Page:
For many women, a hobby or interest turns into business, and they tend to build the product first without creating a strategy to sell it.

“So they may get stuck when things don't work out the way they expected (In fact, men also make this same mistake),” says Mahesh.

Trying to do everything

Women are good at multitasking, and when it comes to business, the common mistake women entrepreneurs make is they feel they should take up most of the responsibilities on their own.

“I come across so many female entrepreneurs with such brilliant products and wonderful business sensibilities but they struggle delegating the tasks and want to do everything by themselves. It's not a long term sustainable way to run a business, whether small or large scale. Build a team, even if a small one and delegate small tasks to begin with,” says Aditi Handa, co-founder & head chef, The Baker's Dozen.

“I, too, made this mistake initially. It's difficult to focus on everyday work and effectively scale up,” says Mahesh.

“There was a time when I was so immersed in the everyday operational activities that I was no longer focusing on scaling my business. I failed to understand that overworking is not equal to productivity. It just leads to frequent burnout. Eventually, I started concentrating on the tasks that helped me grow my business and learnt to delegate the rest to my team. By doing this, I was able to make time to upskill myself and focus on my personal growth as well,” adds Prakash.

Don't do it alone, find a co- founder

This is something every entrepreneur should do, find a co-founder with a complementary skill set. “Entrepreneurship is a long, difficult journey which requires an array of skills. Everyone needs a partner who will be your shoulder to lean on,” says Handa.

Choosing the right path

Entrepreneurs get a lot of advice from various sources.

“But knowing what is good for you and staying away from whatever is not relevant is very important (even if it's calls and proposals which are taking up your time). Many women are hesitant to say 'No',” says Mahesh.

Being a perfectionist

When women are constantly juggling work and home front, it is inevitable that they may drop the ball periodically.  

“As a mother of two kids and a dog, my house sometimes looks like a battlefield. I have made my peace with it. Keeping posters around with quotes such as 'A clean house is a sign of misspent time' definitely helps to justify this in your head. Jokes aside, just know that it is okay; move on. Obsessing over mistakes or trivial issues and loading up on self-criticism or guilt is only going to drain you. So, prioritise when to be a perfectionist and when you can let some things slide,” says Prakash.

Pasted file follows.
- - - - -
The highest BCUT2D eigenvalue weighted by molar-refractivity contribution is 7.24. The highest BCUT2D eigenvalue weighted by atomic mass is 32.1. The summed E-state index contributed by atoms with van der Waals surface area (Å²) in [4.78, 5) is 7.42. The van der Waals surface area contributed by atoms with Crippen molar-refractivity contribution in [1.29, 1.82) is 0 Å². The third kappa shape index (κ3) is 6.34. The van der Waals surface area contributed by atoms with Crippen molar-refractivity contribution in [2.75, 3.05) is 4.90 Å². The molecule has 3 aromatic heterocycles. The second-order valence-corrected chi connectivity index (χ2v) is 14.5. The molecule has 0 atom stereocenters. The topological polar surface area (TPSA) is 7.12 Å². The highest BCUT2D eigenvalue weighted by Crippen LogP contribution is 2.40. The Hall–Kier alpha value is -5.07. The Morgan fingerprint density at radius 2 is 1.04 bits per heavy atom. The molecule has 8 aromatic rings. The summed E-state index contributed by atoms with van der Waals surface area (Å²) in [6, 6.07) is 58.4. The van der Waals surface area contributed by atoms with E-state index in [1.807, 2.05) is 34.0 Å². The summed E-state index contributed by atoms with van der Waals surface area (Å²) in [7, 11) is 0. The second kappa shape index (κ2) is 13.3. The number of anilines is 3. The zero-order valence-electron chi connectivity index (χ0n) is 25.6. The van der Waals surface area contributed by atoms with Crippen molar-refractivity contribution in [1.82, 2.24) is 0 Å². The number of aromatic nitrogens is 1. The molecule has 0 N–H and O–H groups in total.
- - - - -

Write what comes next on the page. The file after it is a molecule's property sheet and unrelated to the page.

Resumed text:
Treat yourself as an equal

We hear and even experience “I get treated differently because I am a woman”, and this may be good or bad.

However, Handa feels the way we treat ourselves, eventually gives the people around us a signal that they should treat us the same.

“I have always believed that when I am at work, dealing with my vendors or colleagues I always think of myself as an equal, I judge myself on my skill set and not on my gender. Set an example that treats me on merit, call me out because I could improve and not because I am a woman, accept my ideas because they were good and not because you wanted to show being supportive to a woman,” she adds.

“Many phenomenal women entrepreneurs underestimate their value. And as we all know, there's a wage gap in most countries, including India. So, sometimes women fall into the trap of just taking what is offered to them with gratitude. To truly succeed in business, women need to learn to own up to who they really are and recognise their capabilities. Women should be demanding what they need to be successful. They must believe in themselves and be confident of who they are,” says Sanjay Shah, COO – India/SEA, Wadhwani Foundation.

Not taking care of yourself

While handling multiple roles of an entrepreneur, mother, wife, daughter, etc., it can feel like your heart and time are being tugged in a million different directions at once.

 “So, ensure that you regularly take some time out for yourself regularly. Indulge in some hobbies, spend time with your family, read the latest novel if you are a bookworm like me, and take care of your mental and physical health,” says Prakash.

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Topics: Entrepreneurship, Startups, #PowerWomen